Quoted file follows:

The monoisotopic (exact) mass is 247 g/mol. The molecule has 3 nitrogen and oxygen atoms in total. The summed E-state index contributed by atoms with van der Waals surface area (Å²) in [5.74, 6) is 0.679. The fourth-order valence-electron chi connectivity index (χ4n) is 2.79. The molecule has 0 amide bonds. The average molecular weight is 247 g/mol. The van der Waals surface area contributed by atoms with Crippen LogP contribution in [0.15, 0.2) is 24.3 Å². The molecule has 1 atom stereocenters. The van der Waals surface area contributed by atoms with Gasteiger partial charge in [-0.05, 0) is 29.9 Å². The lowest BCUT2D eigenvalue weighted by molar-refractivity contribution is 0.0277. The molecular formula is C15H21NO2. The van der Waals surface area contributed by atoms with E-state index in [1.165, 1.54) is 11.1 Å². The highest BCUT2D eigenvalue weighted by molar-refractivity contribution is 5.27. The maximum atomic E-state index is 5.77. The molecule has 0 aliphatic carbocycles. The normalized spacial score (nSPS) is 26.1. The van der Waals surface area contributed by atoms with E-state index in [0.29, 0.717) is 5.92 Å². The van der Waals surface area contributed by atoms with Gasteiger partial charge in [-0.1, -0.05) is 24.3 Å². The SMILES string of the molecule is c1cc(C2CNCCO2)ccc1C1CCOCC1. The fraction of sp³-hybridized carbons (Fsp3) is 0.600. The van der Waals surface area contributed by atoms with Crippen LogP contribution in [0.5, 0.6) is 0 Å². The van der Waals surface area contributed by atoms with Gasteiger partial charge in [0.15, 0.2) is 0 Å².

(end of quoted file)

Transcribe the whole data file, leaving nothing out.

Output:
The monoisotopic (exact) mass is 247 g/mol. The molecule has 3 nitrogen and oxygen atoms in total. The summed E-state index contributed by atoms with van der Waals surface area (Å²) in [5.74, 6) is 0.679. The fourth-order valence-electron chi connectivity index (χ4n) is 2.79. The molecule has 0 amide bonds. The average molecular weight is 247 g/mol. The van der Waals surface area contributed by atoms with Crippen LogP contribution in [0.15, 0.2) is 24.3 Å². The molecule has 1 atom stereocenters. The van der Waals surface area contributed by atoms with Gasteiger partial charge in [-0.05, 0) is 29.9 Å². The lowest BCUT2D eigenvalue weighted by molar-refractivity contribution is 0.0277. The molecular formula is C15H21NO2. The van der Waals surface area contributed by atoms with E-state index in [1.165, 1.54) is 11.1 Å². The highest BCUT2D eigenvalue weighted by molar-refractivity contribution is 5.27. The maximum atomic E-state index is 5.77. The molecule has 0 aliphatic carbocycles. The normalized spacial score (nSPS) is 26.1. The van der Waals surface area contributed by atoms with E-state index in [0.29, 0.717) is 5.92 Å². The van der Waals surface area contributed by atoms with Gasteiger partial charge in [-0.1, -0.05) is 24.3 Å². The SMILES string of the molecule is c1cc(C2CNCCO2)ccc1C1CCOCC1. The fraction of sp³-hybridized carbons (Fsp3) is 0.600. The van der Waals surface area contributed by atoms with Crippen LogP contribution in [0.5, 0.6) is 0 Å². The van der Waals surface area contributed by atoms with Gasteiger partial charge in [0.15, 0.2) is 0 Å².